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4月15日付けのヘラルド朝日に、3月21日付け朝日新聞に掲載された、難民支援協会事務局長代行・石井宏明の「私の視点」への投稿「『第三国定住』試行を生かせ」の英訳版が掲載されました。題は、"Japan's refugee system must be overhauled"となっております。
Japan's refugee system must be overhauled
Acting Secretary General,
Japan Association for Refugees
Last year, 1,388 people applied for refugee status with the Japanese government. While only 30 were recognized as refugees under the U.N. Convention relating to the Status of Refugees, an additional 501 people, the largest number ever, were granted residence status for humanitarian reasons. The number of refugees coming to Japan is expected to keep growing.
In addition to these people, about 30 Burmese will arrive in Japan this year from a Thai refugee camp. They will be the first group of refugees to be accepted under the newly established third-country resettlement system. The program transfers refugees who cannot settle in the countries where they initially sought shelter to those that can accommodate them.
Japan will accept 90 Burmese over three years in its pilot program. Its participation is attracting international attention. It is seen by some as a manifestation of Japan's positive attitude toward refugee protection. In order to make this first step more substantial and to strengthen Japan's role in refugee protection as a whole, I wish to make the following proposals:
First, the debate on refugee policy should be more open. In December 2008, a Cabinet meeting acknowledged the plan to accept refugees under the third-country resettlement program. The policymaking before and after that decision was done entirely within the government. The heart-felt voices of the refugees and the opinions of support groups are not reflected in the current decision-making process.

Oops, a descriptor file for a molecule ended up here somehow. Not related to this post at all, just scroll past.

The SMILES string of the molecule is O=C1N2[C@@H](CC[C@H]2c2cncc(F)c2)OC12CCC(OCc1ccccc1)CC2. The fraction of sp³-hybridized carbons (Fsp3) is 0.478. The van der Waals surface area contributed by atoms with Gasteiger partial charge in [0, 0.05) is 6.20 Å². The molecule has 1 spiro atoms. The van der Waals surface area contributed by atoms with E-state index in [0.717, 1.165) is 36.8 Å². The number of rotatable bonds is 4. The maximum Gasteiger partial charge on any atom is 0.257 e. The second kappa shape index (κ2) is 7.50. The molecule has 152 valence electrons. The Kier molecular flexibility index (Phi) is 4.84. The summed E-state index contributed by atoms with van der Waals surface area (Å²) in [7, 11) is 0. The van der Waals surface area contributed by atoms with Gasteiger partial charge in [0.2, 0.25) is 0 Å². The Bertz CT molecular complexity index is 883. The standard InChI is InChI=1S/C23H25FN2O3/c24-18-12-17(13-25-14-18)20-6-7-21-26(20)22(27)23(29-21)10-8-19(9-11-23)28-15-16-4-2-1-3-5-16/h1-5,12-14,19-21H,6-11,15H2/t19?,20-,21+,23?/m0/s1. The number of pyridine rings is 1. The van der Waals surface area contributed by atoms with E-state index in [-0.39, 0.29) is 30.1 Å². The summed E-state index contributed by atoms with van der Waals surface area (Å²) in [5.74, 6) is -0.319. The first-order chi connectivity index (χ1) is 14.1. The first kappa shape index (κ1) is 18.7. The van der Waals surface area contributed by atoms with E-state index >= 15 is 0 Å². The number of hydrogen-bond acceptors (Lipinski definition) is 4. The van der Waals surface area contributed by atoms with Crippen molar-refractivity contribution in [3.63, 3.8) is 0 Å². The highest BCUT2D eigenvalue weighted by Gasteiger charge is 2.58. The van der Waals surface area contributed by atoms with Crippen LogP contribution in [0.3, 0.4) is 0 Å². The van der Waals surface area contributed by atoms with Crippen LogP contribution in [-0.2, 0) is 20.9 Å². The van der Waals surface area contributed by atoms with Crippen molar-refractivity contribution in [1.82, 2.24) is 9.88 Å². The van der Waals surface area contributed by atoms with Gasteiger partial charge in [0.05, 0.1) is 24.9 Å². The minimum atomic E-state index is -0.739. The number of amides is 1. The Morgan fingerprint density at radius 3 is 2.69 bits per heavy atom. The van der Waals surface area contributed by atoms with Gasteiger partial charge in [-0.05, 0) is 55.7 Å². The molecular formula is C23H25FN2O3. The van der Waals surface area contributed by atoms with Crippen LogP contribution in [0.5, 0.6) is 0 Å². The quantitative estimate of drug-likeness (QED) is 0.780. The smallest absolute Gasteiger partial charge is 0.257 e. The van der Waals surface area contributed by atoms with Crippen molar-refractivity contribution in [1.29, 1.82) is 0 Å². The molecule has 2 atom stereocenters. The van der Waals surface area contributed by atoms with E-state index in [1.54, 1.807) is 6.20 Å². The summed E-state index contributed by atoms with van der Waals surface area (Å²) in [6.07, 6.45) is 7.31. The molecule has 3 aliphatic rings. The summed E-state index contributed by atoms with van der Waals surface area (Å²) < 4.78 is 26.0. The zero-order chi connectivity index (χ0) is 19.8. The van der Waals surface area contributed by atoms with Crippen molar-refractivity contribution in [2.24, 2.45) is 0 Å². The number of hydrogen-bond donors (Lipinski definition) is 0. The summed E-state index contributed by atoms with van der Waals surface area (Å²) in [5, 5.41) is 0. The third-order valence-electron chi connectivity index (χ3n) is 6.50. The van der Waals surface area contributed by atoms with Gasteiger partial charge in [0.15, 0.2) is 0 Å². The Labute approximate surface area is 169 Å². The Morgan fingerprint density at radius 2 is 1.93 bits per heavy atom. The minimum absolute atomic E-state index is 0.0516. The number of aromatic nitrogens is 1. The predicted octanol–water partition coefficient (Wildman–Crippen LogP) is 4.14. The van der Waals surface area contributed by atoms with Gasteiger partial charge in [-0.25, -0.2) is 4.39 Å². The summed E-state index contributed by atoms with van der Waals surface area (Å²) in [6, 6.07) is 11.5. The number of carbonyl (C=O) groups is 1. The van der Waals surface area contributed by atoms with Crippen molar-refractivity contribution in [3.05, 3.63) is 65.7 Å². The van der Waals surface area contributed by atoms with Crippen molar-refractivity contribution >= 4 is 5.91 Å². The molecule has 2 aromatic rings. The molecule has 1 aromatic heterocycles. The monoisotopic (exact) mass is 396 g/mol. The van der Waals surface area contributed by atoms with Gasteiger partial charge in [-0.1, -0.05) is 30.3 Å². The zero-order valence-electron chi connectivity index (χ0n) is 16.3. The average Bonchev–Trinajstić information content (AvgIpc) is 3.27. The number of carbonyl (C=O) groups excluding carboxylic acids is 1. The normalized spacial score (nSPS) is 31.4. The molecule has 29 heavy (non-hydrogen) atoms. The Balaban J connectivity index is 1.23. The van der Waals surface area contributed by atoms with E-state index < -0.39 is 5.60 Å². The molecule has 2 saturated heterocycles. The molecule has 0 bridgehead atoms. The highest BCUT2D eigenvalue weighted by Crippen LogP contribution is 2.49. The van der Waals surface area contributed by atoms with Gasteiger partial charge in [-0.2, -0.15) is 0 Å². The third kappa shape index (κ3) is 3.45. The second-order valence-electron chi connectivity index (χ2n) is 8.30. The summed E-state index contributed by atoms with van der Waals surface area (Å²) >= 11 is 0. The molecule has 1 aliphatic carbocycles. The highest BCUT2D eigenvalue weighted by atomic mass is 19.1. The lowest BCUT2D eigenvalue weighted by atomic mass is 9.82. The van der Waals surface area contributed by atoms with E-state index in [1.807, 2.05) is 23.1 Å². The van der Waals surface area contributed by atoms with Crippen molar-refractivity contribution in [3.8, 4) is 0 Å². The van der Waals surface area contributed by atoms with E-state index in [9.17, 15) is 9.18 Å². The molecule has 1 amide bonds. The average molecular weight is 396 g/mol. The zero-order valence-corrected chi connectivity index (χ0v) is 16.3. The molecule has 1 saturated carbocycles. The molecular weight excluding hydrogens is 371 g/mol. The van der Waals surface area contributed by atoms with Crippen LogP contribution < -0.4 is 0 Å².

Second, if the third-country resettlement program is on an experimental basis, the government should clearly declare what indicators will be used to assess its success or failure. It is unclear what the program's goals are and what would be considered a "successful" result for the refugees and for Japanese society. If these points are left ambiguous, it will be difficult to learn lessons and to improve refugee policies in the future based on the results of the project.
Third, stark differences in the treatment of two groups--people who come to Japan and apply for refugee status on their own and those accepted under the third-country resettlement system--should be eliminated.
Resettling refugees are selected by the Japanese government from among people recognized by the Office of the U.N. High Commissioner for Refugees as refugees requiring protection. They are not granted official refugee status under the convention, but are eligible for many kinds of public support, including medical coverage, employment, housing and language education. This is allowed for six months immediately after their arrival in Japan.
The support given to refugees who come to Japan on their own is poor by comparison. In the case of those admitted out of humanitarian consideration, the government provides no support whatsoever for their settlement. During the application screening process, which lasts more than two years on average, refugee applicants are usually not permitted to subscribe to the national health insurance system and the majority of them are not allowed to work.
Last year, public financial assistance for more than 100 applicants for refugee status was temporarily suspended. Some of them became so destitute that they could not even buy milk to feed their children. Some became homeless. Moreover, the recent increase in the detention of applicants, including minors, is causing growing anxiety among them.
Japan must squarely face the difficulties experienced by the great majority of refugees and properly deal with them. Despite the preferential treatment given to a limited number of refugees, Japan will not be able to live up to the international community's expectations on it if it fails to do so.
It is time to begin an open and fundamental debate about the nation's refugee system.